Pulse Shooting Third Anniversary: Fake News and False Narratives

The Associated Press
AP Photo/John Raoux
JOHN HAYWARD

The Pulse nightclub shooting on June 12, 2016, in Orlando, Florida, was one of the most intensely covered, but poorly understood, events in recent history.

Both in the heat of the moment and for weeks afterward, details of the case were misreported and misinterpreted. Deliberate efforts to manipulate the narrative for political purposes, a mad dash to interview anyone who claimed to have information about the incident, and the secrecy surrounding the ongoing investigation all played roles in distorting the news.

As with all such events, some false stories emerged from the chaotic and frightening hours of the shooting and its immediate aftermath, including the perhaps inevitable “second shooter” rumors.

Virtually every mass casualty event is followed by rumors of additional participants who escaped capture by the police or were allegedly captured and held secretly to keep the public from knowing about them. Sometimes these rumors spread because eyewitnesses become confused or disagree in their descriptions of the attacker, and the police are compelled to investigate the possibility of different malevolent actors moving around the crime scene.

Rumors of multiple shooters in the Pulse attack were so persistent that the Orlando Police felt it necessary to issue a statement confirming that Omar Mateen was the only attacker and he was killed during a gunfight with police.

Another persistent rumor, possibly inspired by the shocking body count of 49 dead and 68 wounded, was that “friendly fire” from police officers responding to the incident killed some of the victims. Forensics technicians were still trying to sort out the bullets fired during the gun battle with Mateen a year later.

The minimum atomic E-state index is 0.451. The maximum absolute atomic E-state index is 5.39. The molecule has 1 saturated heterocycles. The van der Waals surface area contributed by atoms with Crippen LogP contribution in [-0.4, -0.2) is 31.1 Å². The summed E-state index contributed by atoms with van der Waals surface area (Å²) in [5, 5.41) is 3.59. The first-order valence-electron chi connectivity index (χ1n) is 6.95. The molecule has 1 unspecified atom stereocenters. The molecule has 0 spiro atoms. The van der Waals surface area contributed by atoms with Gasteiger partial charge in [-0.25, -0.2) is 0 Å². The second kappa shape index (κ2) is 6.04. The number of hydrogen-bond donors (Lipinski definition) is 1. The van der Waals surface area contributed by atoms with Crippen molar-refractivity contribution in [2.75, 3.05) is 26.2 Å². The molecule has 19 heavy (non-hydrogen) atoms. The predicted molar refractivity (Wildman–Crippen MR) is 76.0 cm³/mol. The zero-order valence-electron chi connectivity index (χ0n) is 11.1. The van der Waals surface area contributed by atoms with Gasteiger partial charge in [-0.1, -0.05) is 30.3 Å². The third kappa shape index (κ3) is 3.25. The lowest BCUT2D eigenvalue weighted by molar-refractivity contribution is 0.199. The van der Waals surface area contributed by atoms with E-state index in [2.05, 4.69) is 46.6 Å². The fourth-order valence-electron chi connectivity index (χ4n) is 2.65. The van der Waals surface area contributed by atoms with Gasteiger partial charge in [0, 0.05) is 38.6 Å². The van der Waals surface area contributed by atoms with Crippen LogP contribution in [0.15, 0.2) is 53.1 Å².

The authorities did not casually rule out the possibility of friendly fire, given the high volume of gunfire exchanged in the incident – almost 400 rounds were fired in total, according to prosecutors – but they argued Mateen was ultimately responsible for every shot fired.

In February 2019, the state attorney for Orlando said there is no evidence any of the bullets fired by police killed or wounded any of the Pulse victims. The detailed account released by the state attorney’s office combined three years of investigative work to produce a harrowing account of Mateen’s attack and the police response, with a few close calls between responding officers and terrified civilians, but found the officers’ actions were “reasonable and justifiable.”

“Those officers faced one of the most difficult and complex hostage active-shooter, domestic-terrorism-type incidents in the history of the United States, as far as I’m concerned, and their actions are justified,” Orange County Sheriff John Mina said when the results of the investigation were released.

The Pulse shooting inevitably produced its share of conspiracy theories on the Internet, from accusations of “crisis actors” deployed to shape media coverage to “false flag” theories that painted Mateen as the puppet of special interests across the political spectrum. One of the more persistent theories held that the murder of singer and TV show contestant Christina Grimmie in Orlando was some sort of practice run for the Pulse attack two days later. Grimmie’s killing was, in fact, unrelated to Mateen’s rampage.

Confusion and disinformation left the realm of conspiracy blogs and entered the mainstream media during the long struggle to understand Mateen’s motives for the attack. Mateen clearly identified himself as a follower of the Islamic State and its “caliph” Abu Bakr al-Baghdadi during the attack and said his rampage was intended as revenge for U.S. airstrikes against ISIS, but this fact was obscured and misrepresented so Mateen could be recast as an anti-gay bigot, or perhaps even a repressed homosexual himself.